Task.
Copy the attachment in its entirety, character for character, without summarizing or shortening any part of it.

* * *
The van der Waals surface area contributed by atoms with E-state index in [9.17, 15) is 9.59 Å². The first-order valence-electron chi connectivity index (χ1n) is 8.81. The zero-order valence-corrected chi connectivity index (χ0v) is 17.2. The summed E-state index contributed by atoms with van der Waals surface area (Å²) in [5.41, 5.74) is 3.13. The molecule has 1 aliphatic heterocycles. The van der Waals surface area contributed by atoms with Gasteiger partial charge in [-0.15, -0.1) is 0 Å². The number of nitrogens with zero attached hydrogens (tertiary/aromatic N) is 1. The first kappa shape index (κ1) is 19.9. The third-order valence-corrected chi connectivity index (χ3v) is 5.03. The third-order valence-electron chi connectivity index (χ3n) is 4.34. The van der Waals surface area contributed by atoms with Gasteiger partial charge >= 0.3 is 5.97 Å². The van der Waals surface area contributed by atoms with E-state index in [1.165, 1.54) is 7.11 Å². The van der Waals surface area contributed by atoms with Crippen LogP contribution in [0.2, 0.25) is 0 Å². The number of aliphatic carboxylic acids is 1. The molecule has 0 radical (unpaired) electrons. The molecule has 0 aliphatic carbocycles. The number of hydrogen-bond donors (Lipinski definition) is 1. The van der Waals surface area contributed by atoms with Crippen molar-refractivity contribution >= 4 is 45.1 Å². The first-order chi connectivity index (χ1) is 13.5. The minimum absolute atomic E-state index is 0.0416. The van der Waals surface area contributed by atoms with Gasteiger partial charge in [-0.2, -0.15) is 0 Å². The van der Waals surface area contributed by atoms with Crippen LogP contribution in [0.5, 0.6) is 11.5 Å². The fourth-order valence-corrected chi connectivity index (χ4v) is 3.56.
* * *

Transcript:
The van der Waals surface area contributed by atoms with E-state index in [9.17, 15) is 9.59 Å². The first-order valence-electron chi connectivity index (χ1n) is 8.81. The zero-order valence-corrected chi connectivity index (χ0v) is 17.2. The summed E-state index contributed by atoms with van der Waals surface area (Å²) in [5.41, 5.74) is 3.13. The molecule has 1 aliphatic heterocycles. The van der Waals surface area contributed by atoms with Gasteiger partial charge in [-0.15, -0.1) is 0 Å². The number of nitrogens with zero attached hydrogens (tertiary/aromatic N) is 1. The first kappa shape index (κ1) is 19.9. The third-order valence-corrected chi connectivity index (χ3v) is 5.03. The third-order valence-electron chi connectivity index (χ3n) is 4.34. The van der Waals surface area contributed by atoms with Gasteiger partial charge >= 0.3 is 5.97 Å². The van der Waals surface area contributed by atoms with E-state index in [1.165, 1.54) is 7.11 Å². The van der Waals surface area contributed by atoms with Crippen LogP contribution in [0.2, 0.25) is 0 Å². The number of aliphatic carboxylic acids is 1. The molecule has 0 radical (unpaired) electrons. The molecule has 0 aliphatic carbocycles. The number of hydrogen-bond donors (Lipinski definition) is 1. The van der Waals surface area contributed by atoms with Crippen molar-refractivity contribution >= 4 is 45.1 Å². The first-order chi connectivity index (χ1) is 13.5. The minimum absolute atomic E-state index is 0.0416. The van der Waals surface area contributed by atoms with Gasteiger partial charge in [-0.2, -0.15) is 0 Å². The van der Waals surface area contributed by atoms with Crippen LogP contribution in [0.5, 0.6) is 11.5 Å². The fourth-order valence-corrected chi connectivity index (χ4v) is 3.56.